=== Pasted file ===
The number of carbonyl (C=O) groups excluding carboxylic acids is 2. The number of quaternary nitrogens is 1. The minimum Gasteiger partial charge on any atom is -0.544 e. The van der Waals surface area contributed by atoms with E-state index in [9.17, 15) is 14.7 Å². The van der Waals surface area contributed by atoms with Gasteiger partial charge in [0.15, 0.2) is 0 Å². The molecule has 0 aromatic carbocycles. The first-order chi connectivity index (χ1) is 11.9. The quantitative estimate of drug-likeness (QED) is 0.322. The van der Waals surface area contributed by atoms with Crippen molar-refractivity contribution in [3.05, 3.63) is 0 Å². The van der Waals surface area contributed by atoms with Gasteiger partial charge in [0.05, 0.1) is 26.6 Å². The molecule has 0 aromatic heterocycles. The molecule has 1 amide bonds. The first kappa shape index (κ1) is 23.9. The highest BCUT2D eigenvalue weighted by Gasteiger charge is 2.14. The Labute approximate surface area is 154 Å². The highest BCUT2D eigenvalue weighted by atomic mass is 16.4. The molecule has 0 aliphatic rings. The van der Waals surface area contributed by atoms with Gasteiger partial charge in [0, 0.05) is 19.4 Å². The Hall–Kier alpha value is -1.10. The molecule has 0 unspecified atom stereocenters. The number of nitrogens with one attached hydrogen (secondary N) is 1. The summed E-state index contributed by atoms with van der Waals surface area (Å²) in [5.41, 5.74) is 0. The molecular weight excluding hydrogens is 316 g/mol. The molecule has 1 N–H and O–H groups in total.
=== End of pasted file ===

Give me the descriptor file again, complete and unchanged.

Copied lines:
The number of carbonyl (C=O) groups excluding carboxylic acids is 2. The number of quaternary nitrogens is 1. The minimum Gasteiger partial charge on any atom is -0.544 e. The van der Waals surface area contributed by atoms with E-state index in [9.17, 15) is 14.7 Å². The van der Waals surface area contributed by atoms with Gasteiger partial charge in [0.15, 0.2) is 0 Å². The molecule has 0 aromatic carbocycles. The first-order chi connectivity index (χ1) is 11.9. The quantitative estimate of drug-likeness (QED) is 0.322. The van der Waals surface area contributed by atoms with Crippen molar-refractivity contribution in [3.05, 3.63) is 0 Å². The van der Waals surface area contributed by atoms with Gasteiger partial charge in [0.05, 0.1) is 26.6 Å². The molecule has 0 aromatic heterocycles. The molecule has 1 amide bonds. The first kappa shape index (κ1) is 23.9. The highest BCUT2D eigenvalue weighted by Gasteiger charge is 2.14. The Labute approximate surface area is 154 Å². The highest BCUT2D eigenvalue weighted by atomic mass is 16.4. The molecule has 0 aliphatic rings. The van der Waals surface area contributed by atoms with Gasteiger partial charge in [0, 0.05) is 19.4 Å². The Hall–Kier alpha value is -1.10. The molecule has 0 unspecified atom stereocenters. The number of nitrogens with one attached hydrogen (secondary N) is 1. The summed E-state index contributed by atoms with van der Waals surface area (Å²) in [5.41, 5.74) is 0. The molecular weight excluding hydrogens is 316 g/mol. The molecule has 1 N–H and O–H groups in total.